Monday, February 20, 2012

Charting a New Course

"You need a plan ... but don't become consumed by it. Winds change."
  -- Joseph Ehrhard 

In mid-January I was in planning mode. I met with the school director in my village to plan for the start of the school year. I outlined my six month plan to cover nutrition with my women's groups. I was anticipating the changeover of half the board of directors in the cooperative, hopefully providing an opening to work with the Agriculture Committee. I was contemplating starting a weekly Junior Master Gardener group and a GLOW camp (Girls Leading Our World) for Holy Week. I was plotting how to best use the rest of my vacation time.

As often seems to be the case in life, and in the Peace Corps in particular, events have torn my best laid plans to shreds. 

The Powers That Be came to Peace Corps Guatemala. After an urgent text message and email, volunteers from all over Guatemala assembled at an All Volunteer Conference in Quetzaltenango (aka Xela) in what felt like a tortuously slow motion scramble. 

Representatives from the national Peace Corps office in DC came and explained in compelling detail that crime and safety are of serious concern in the Northern Triangle of Central America, which has been called the "deadliest non-war zone in the world" (Christian Science Monitor). Surveys of Peace Corps Volunteers in Guatemala show disturbing trends in volunteers' sense of safety and rates of being a victim to crime. They explained that Congress was asking the Peace Corps pretty pointedly, "What are you doing in Central America?"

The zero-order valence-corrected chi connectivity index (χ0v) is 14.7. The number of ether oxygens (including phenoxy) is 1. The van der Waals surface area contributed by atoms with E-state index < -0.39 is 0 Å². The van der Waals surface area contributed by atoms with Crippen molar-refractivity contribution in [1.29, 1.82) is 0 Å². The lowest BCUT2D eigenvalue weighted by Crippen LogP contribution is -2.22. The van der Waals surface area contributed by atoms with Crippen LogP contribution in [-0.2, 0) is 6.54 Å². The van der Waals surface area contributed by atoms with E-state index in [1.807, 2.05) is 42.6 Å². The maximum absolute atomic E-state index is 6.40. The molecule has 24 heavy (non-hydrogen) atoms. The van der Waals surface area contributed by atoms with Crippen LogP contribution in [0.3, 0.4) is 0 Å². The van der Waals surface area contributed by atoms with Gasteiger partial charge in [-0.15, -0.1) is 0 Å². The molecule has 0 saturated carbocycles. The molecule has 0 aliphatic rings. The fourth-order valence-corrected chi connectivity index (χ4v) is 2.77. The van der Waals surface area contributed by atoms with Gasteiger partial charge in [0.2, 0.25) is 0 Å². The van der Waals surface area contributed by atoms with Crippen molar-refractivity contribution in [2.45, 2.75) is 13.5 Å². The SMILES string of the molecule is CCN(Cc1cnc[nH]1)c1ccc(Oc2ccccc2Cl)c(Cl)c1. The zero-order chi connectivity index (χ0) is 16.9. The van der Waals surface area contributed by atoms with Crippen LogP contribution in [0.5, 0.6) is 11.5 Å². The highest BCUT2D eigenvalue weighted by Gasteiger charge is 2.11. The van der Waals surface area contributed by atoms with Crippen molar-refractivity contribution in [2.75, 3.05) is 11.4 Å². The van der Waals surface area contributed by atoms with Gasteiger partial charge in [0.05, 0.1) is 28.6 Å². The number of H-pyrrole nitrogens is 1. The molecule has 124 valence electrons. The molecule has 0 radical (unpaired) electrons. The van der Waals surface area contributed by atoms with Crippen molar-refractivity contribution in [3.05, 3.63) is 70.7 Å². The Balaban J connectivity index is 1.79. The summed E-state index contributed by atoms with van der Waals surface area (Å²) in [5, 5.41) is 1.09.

We learned that PC Guatemala is not going to be shut down, but that major changes are on the horizon to manage risk here. The number of volunteers in Guatemala must be reduced drastically and immediately. Those scheduled to leave in March will leave in February. Those scheduled to leave in July will leave in March. Everyone in the country may take an early Close of Service should they choose to do so. The remaining volunteers in country will be condensed into the Central Western Highlands.

Since I live in Alta Verapaz (not in the Central Western Highlands), I was given the choice to either take the early COS or take a site change. Again.